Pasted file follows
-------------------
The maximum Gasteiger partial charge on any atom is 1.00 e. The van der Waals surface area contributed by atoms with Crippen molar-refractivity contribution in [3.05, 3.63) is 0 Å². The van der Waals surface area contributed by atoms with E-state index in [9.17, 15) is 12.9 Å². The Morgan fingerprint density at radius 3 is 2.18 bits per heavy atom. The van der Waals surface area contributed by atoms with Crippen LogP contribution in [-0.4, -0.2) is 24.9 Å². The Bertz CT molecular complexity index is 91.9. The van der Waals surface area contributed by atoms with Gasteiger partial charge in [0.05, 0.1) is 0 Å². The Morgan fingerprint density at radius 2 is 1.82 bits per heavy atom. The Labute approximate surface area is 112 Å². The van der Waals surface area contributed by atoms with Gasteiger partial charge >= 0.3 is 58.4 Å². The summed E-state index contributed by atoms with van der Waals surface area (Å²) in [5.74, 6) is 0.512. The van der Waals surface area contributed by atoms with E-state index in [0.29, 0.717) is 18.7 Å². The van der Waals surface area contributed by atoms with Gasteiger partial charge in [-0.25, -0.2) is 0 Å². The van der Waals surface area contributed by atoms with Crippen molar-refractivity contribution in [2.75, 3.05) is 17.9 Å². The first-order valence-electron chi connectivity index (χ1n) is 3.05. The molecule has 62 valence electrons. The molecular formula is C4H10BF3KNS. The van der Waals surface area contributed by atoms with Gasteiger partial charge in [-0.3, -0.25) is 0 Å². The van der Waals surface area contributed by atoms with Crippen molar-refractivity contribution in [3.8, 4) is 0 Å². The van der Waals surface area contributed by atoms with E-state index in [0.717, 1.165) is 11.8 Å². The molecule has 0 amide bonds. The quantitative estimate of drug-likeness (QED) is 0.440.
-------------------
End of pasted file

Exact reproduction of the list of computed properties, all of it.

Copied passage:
The maximum Gasteiger partial charge on any atom is 1.00 e. The van der Waals surface area contributed by atoms with Crippen molar-refractivity contribution in [3.05, 3.63) is 0 Å². The van der Waals surface area contributed by atoms with E-state index in [9.17, 15) is 12.9 Å². The Morgan fingerprint density at radius 3 is 2.18 bits per heavy atom. The van der Waals surface area contributed by atoms with Crippen LogP contribution in [-0.4, -0.2) is 24.9 Å². The Bertz CT molecular complexity index is 91.9. The van der Waals surface area contributed by atoms with Gasteiger partial charge in [0.05, 0.1) is 0 Å². The Morgan fingerprint density at radius 2 is 1.82 bits per heavy atom. The Labute approximate surface area is 112 Å². The van der Waals surface area contributed by atoms with Gasteiger partial charge >= 0.3 is 58.4 Å². The summed E-state index contributed by atoms with van der Waals surface area (Å²) in [5.74, 6) is 0.512. The van der Waals surface area contributed by atoms with E-state index in [0.29, 0.717) is 18.7 Å². The van der Waals surface area contributed by atoms with Gasteiger partial charge in [-0.25, -0.2) is 0 Å². The van der Waals surface area contributed by atoms with Crippen molar-refractivity contribution in [2.75, 3.05) is 17.9 Å². The first-order valence-electron chi connectivity index (χ1n) is 3.05. The molecule has 62 valence electrons. The molecular formula is C4H10BF3KNS. The van der Waals surface area contributed by atoms with Gasteiger partial charge in [-0.3, -0.25) is 0 Å². The van der Waals surface area contributed by atoms with Crippen molar-refractivity contribution in [3.8, 4) is 0 Å². The van der Waals surface area contributed by atoms with E-state index in [0.717, 1.165) is 11.8 Å². The molecule has 0 amide bonds. The quantitative estimate of drug-likeness (QED) is 0.440.